It´s 11:00 on Saturday morning, my first full day at Valdelavilla. I had my first 1:1 session, and there is a surplus of Anglos in this group, so I actually have free time from now until noon. I´m seizing the moment to type as quickly as I can on the group computer, although it is a Spanish keyboard, so I have to backtrack occasionally to delete a mistaken ç-stroke.
So much to tell!
You may have noticed (especially those of you with a slow connection) the many photo posts I´ve been making. Although there is absolutely no cell phone signal of any kind up here, there is wifi in the reception/bar area. So I took those photos yesterday all around Val. and sent them off last night while hanging out at the bar. You should be able to expect more, then, so I go. Hurrah for wifi!
We met up yesterday at that fantastic yellow statue-adorned building at 9:30 and piled into the bus for a 4-hour drive to the Soria region. Valdelavilla is this teeny-tiny restored little village up in the mountains. It is totally remote - the next closest village (which is also the nearest store) is at least 10k away. Essentially, this acts like a hotel which is filled exclusively by our PI group.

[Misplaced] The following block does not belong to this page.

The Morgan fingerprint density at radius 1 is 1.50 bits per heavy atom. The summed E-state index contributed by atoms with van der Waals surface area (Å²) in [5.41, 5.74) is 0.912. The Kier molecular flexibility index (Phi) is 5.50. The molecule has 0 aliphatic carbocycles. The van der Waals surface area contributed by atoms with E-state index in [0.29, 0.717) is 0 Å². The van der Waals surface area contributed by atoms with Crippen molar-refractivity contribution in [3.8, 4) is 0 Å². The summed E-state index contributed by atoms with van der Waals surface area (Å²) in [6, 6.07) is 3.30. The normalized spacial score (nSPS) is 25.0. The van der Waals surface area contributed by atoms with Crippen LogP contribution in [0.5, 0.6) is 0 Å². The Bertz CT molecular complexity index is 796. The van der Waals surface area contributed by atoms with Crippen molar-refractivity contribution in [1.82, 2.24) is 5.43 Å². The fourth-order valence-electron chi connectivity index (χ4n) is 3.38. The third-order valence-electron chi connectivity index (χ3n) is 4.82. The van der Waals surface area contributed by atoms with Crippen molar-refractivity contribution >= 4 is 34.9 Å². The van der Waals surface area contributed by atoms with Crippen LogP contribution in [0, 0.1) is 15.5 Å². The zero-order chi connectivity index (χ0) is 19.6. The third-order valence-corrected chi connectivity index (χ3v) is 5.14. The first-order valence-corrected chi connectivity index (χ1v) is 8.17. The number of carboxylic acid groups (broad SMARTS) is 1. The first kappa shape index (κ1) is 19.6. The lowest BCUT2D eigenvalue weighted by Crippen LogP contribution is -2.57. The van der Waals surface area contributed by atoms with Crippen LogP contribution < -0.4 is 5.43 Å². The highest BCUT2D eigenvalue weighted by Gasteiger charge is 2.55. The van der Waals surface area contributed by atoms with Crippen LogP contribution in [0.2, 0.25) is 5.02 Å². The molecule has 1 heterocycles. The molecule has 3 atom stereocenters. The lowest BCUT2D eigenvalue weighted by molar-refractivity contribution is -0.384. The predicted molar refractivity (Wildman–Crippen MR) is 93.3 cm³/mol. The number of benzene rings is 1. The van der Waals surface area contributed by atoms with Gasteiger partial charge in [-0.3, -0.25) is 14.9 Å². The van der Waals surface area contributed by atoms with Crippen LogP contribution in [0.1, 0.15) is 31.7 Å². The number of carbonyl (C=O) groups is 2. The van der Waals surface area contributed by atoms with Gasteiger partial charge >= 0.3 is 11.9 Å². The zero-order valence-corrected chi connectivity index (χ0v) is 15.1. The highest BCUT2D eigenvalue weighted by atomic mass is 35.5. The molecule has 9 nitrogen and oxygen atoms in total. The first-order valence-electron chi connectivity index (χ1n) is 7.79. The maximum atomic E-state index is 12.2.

Our program director is a lovely, composed young woman named Sabela, who is a Spaniard with perfect English. The MC is Jez, a lively Englishman who has been living in Spain and working for Pueblo Ingles for three years, since the first time he came here as a volunteer. They take care of us all.
The rest of the group is divided as Anglos and Spaniards. There are a few more Anglos, as I mentioned, and we come from a range of places - there are at least three Austrailians, several Brits, a few Canadians, and a smattering of Americans. The Spaniards come from all over the country, altough there is a large group from Madrid. They are a mix of people sent by their companies and people who paid privately for the program. According to Jez, this is the first program in a long while with no repeat Anglos - apparently, it is very popular for people to come back again and again as volunteers, and I can see why!
The morning officially began with breakfast at 9:00. There was a spread of salamis and ham and cheese, croissants, yogert, cereal, fruit, and a sundried tomato and olive oil spread. For each meal, we are to sit with two Anglos and two Spaniards at each table, and we are encouraged to constantly change who we sit with. Part of the program´s appeal to the Spaniards is the range of accents they get to interact with.